Vivint Solar set an annual record for solar installations in 2019.
But shares of Vivint fell after the solar installer/financier posted a larger-than-expected fourth-quarter loss of $33.5 million, compared with a loss of $12.9 million, in the year-ago quarter. Revenue rose 21% to $77 million from $64 million, but did not meet analyst expectations.
According to the CEO, David Bywater, the residential solar financier and installer “installed 66 megawatts for 9,500 customers in the fourth quarter. This represents 22% growth of installed megawatts over the fourth quarter of 2018. For the full year, our growth was 19% as we installed 233 megawatts for almost 34,000 customers. This is a new record for annual volume for the company.”
This follows a record third quarter for the firm.
The installer’s growth in California was up 27% for the quarter versus the prior year. In Massachusetts, growth was up 25%, and in Jersey, it was up 57% for the quarter.
Comparing Vivint, Sunrun and Tesla in solar installs
There are three major national U.S. solar installer/financiers and Vivint is No.2 behind Sunrun and ahead of Tesla. Here are the 2019 solar install numbers for the three competitors.
- Vivint installed 233 MW in 2019.
- Sunrun installed 413 MW in 2019, up from 373 MW 2018 and good for an 11% increase year-over-year.
- Tesla installed 173 MW in 2019.
Vivint claims that one of its “major strategic advantages and why we continue to increase our market share in these highly competitive markets is Vivint Solar’s powerful direct-to-home sales force.”
Tesla abandoned a direct sales force in favor of online sales in 2019.
Vivint expects to “grow installed megawatts by 15% to 20%, given the strength of our current pipeline.”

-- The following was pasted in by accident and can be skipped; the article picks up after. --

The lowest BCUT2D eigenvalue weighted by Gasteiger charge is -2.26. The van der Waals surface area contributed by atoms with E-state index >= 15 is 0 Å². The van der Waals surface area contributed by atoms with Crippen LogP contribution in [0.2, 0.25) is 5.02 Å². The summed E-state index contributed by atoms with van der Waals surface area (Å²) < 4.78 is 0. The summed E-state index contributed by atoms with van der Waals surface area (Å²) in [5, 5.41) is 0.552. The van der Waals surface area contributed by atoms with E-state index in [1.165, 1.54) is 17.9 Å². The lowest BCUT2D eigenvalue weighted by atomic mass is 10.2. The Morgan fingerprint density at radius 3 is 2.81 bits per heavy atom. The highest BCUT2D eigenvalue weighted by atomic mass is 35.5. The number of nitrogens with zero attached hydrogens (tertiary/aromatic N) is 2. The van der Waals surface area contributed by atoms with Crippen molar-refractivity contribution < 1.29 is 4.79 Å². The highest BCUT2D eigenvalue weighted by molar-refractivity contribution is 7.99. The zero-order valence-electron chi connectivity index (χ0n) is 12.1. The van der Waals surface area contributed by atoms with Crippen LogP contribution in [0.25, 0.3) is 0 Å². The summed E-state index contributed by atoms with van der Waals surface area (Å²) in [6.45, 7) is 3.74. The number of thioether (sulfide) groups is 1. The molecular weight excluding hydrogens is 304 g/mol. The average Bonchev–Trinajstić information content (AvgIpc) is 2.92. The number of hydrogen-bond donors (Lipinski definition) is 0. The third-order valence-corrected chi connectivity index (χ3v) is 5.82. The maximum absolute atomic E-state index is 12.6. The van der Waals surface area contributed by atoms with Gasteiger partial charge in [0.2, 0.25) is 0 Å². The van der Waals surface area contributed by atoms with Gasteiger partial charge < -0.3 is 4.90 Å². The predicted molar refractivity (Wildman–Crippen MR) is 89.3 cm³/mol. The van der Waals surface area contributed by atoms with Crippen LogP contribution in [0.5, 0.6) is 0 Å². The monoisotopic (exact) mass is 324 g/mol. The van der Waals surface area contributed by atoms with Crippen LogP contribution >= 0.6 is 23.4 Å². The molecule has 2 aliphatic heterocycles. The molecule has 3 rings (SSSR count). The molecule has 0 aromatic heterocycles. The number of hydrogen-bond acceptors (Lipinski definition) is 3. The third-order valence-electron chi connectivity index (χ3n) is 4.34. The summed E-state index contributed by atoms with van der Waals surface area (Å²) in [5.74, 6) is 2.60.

Catching up on energy storage
Vivint has been late to develop its energy storage business and admitted it.
“We’re behind on storage, so we knew that. We have shifted in the last quarter or two. You’ve heard from us that we’ve stepped up our game there. And we’re seeing it. We’ve doubled what we’re doing in Q4 over Q3”
The CEO said, “We continue to gain traction with our storage offerings, primarily in Hawaii and California. Storage has become an increasing portion of our business, and we believe it will be a material part of our business this year with double-digit attach rates in markets where we offer a storage option.”
According to the U.S. Energy Storage Association and Wood Mackenzie, Q4 2019 marks the largest-ever quarter for storage deployments across all U.S. market segments. It was a record quarter for power capacity with the U.S. deploying 186.4 MW and 364.2 MWh of energy storage.
Guidance for the next quarter
Vivint expects installed volume to be between 57 to 60 megawatts in the first quarter of 2020 — with a cost per watt to be between $3.68 and $3.75.
Dana Russell, the company’s CFO said, “Our net retained value was $1.2 billion at the end of the fourth quarter. On a per-share basis, this represents approximately $10…we believe net retained value, as we calculated, is a good proxy for the asset value of the company.”
The CEO added, “I actually have never been more bullish about the company than I am right now. I mean, operationally, we’re performing now at a better level than we’ve ever performed. I mean, hands down. And our strength there to flex forward is remarkable. From the sell-side generation, I mean, our direct-to-home team is absolutely crushing it.”